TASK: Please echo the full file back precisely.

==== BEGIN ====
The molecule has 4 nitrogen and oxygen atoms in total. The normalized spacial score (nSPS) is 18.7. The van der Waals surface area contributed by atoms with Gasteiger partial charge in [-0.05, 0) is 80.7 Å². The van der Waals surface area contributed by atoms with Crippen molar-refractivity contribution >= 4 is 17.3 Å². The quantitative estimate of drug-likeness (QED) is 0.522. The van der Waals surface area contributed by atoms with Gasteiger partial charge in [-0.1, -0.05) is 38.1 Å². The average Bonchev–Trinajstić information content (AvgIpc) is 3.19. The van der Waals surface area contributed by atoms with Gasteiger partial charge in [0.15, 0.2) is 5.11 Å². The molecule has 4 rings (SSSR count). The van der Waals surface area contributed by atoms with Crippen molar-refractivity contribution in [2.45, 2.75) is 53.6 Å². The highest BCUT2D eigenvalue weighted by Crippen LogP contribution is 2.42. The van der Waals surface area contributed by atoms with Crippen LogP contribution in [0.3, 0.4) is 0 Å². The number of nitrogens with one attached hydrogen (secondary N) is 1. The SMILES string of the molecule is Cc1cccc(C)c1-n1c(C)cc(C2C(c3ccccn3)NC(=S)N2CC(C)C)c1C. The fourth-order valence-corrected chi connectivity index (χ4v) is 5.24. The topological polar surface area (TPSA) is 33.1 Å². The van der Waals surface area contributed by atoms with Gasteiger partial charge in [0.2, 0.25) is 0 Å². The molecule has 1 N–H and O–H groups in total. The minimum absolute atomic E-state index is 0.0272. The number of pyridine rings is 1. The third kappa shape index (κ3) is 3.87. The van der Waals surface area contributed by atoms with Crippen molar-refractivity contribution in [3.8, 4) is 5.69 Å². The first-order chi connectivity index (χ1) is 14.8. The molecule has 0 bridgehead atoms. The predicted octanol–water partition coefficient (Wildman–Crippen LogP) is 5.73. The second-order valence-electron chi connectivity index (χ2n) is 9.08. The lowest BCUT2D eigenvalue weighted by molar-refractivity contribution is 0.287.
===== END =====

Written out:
The molecule has 4 nitrogen and oxygen atoms in total. The normalized spacial score (nSPS) is 18.7. The van der Waals surface area contributed by atoms with Gasteiger partial charge in [-0.05, 0) is 80.7 Å². The van der Waals surface area contributed by atoms with Crippen molar-refractivity contribution >= 4 is 17.3 Å². The quantitative estimate of drug-likeness (QED) is 0.522. The van der Waals surface area contributed by atoms with Gasteiger partial charge in [-0.1, -0.05) is 38.1 Å². The average Bonchev–Trinajstić information content (AvgIpc) is 3.19. The van der Waals surface area contributed by atoms with Gasteiger partial charge in [0.15, 0.2) is 5.11 Å². The molecule has 4 rings (SSSR count). The van der Waals surface area contributed by atoms with Crippen molar-refractivity contribution in [2.45, 2.75) is 53.6 Å². The highest BCUT2D eigenvalue weighted by Crippen LogP contribution is 2.42. The van der Waals surface area contributed by atoms with Crippen LogP contribution in [0.3, 0.4) is 0 Å². The number of nitrogens with one attached hydrogen (secondary N) is 1. The SMILES string of the molecule is Cc1cccc(C)c1-n1c(C)cc(C2C(c3ccccn3)NC(=S)N2CC(C)C)c1C. The fourth-order valence-corrected chi connectivity index (χ4v) is 5.24. The topological polar surface area (TPSA) is 33.1 Å². The van der Waals surface area contributed by atoms with Gasteiger partial charge in [0.2, 0.25) is 0 Å². The molecule has 1 N–H and O–H groups in total. The minimum absolute atomic E-state index is 0.0272. The number of pyridine rings is 1. The third kappa shape index (κ3) is 3.87. The van der Waals surface area contributed by atoms with Crippen molar-refractivity contribution in [3.8, 4) is 5.69 Å². The first-order chi connectivity index (χ1) is 14.8. The molecule has 0 bridgehead atoms. The predicted octanol–water partition coefficient (Wildman–Crippen LogP) is 5.73. The second-order valence-electron chi connectivity index (χ2n) is 9.08. The lowest BCUT2D eigenvalue weighted by molar-refractivity contribution is 0.287.